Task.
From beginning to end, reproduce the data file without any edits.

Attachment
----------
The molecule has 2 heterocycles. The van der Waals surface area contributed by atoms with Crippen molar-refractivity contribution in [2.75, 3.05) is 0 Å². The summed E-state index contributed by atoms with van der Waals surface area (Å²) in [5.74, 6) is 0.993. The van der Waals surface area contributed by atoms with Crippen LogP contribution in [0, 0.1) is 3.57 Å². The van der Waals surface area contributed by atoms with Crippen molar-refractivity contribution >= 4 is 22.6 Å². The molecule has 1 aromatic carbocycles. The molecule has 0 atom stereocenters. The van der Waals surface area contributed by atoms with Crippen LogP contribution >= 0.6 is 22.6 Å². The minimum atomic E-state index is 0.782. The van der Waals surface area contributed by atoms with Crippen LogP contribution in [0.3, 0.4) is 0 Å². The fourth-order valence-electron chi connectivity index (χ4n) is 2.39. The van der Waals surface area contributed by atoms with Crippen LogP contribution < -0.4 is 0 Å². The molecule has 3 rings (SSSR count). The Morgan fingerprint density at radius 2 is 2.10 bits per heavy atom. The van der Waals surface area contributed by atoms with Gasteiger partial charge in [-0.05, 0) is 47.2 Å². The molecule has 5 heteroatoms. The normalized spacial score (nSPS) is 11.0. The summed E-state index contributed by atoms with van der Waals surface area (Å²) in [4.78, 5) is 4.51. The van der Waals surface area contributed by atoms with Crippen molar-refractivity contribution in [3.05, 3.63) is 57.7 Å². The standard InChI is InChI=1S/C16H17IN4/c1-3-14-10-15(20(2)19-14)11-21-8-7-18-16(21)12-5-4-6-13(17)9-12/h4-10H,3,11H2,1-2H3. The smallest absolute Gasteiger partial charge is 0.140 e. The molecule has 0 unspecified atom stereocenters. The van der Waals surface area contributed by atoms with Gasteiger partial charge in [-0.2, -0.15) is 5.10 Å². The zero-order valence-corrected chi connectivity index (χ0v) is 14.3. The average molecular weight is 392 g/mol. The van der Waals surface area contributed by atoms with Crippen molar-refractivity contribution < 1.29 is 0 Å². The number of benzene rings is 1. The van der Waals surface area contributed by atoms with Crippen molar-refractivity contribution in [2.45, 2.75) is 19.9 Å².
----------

The molecule has 2 heterocycles. The van der Waals surface area contributed by atoms with Crippen molar-refractivity contribution in [2.75, 3.05) is 0 Å². The summed E-state index contributed by atoms with van der Waals surface area (Å²) in [5.74, 6) is 0.993. The van der Waals surface area contributed by atoms with Crippen LogP contribution in [0, 0.1) is 3.57 Å². The van der Waals surface area contributed by atoms with Crippen molar-refractivity contribution >= 4 is 22.6 Å². The molecule has 1 aromatic carbocycles. The molecule has 0 atom stereocenters. The van der Waals surface area contributed by atoms with Crippen LogP contribution >= 0.6 is 22.6 Å². The minimum atomic E-state index is 0.782. The van der Waals surface area contributed by atoms with Crippen LogP contribution in [0.3, 0.4) is 0 Å². The fourth-order valence-electron chi connectivity index (χ4n) is 2.39. The van der Waals surface area contributed by atoms with Crippen LogP contribution < -0.4 is 0 Å². The molecule has 3 rings (SSSR count). The Morgan fingerprint density at radius 2 is 2.10 bits per heavy atom. The van der Waals surface area contributed by atoms with Gasteiger partial charge in [-0.05, 0) is 47.2 Å². The molecule has 5 heteroatoms. The normalized spacial score (nSPS) is 11.0. The summed E-state index contributed by atoms with van der Waals surface area (Å²) in [4.78, 5) is 4.51. The van der Waals surface area contributed by atoms with Crippen molar-refractivity contribution in [3.05, 3.63) is 57.7 Å². The standard InChI is InChI=1S/C16H17IN4/c1-3-14-10-15(20(2)19-14)11-21-8-7-18-16(21)12-5-4-6-13(17)9-12/h4-10H,3,11H2,1-2H3. The smallest absolute Gasteiger partial charge is 0.140 e. The molecule has 0 unspecified atom stereocenters. The van der Waals surface area contributed by atoms with Gasteiger partial charge in [-0.2, -0.15) is 5.10 Å². The zero-order valence-corrected chi connectivity index (χ0v) is 14.3. The average molecular weight is 392 g/mol. The van der Waals surface area contributed by atoms with Crippen molar-refractivity contribution < 1.29 is 0 Å². The number of benzene rings is 1. The van der Waals surface area contributed by atoms with Crippen molar-refractivity contribution in [2.45, 2.75) is 19.9 Å².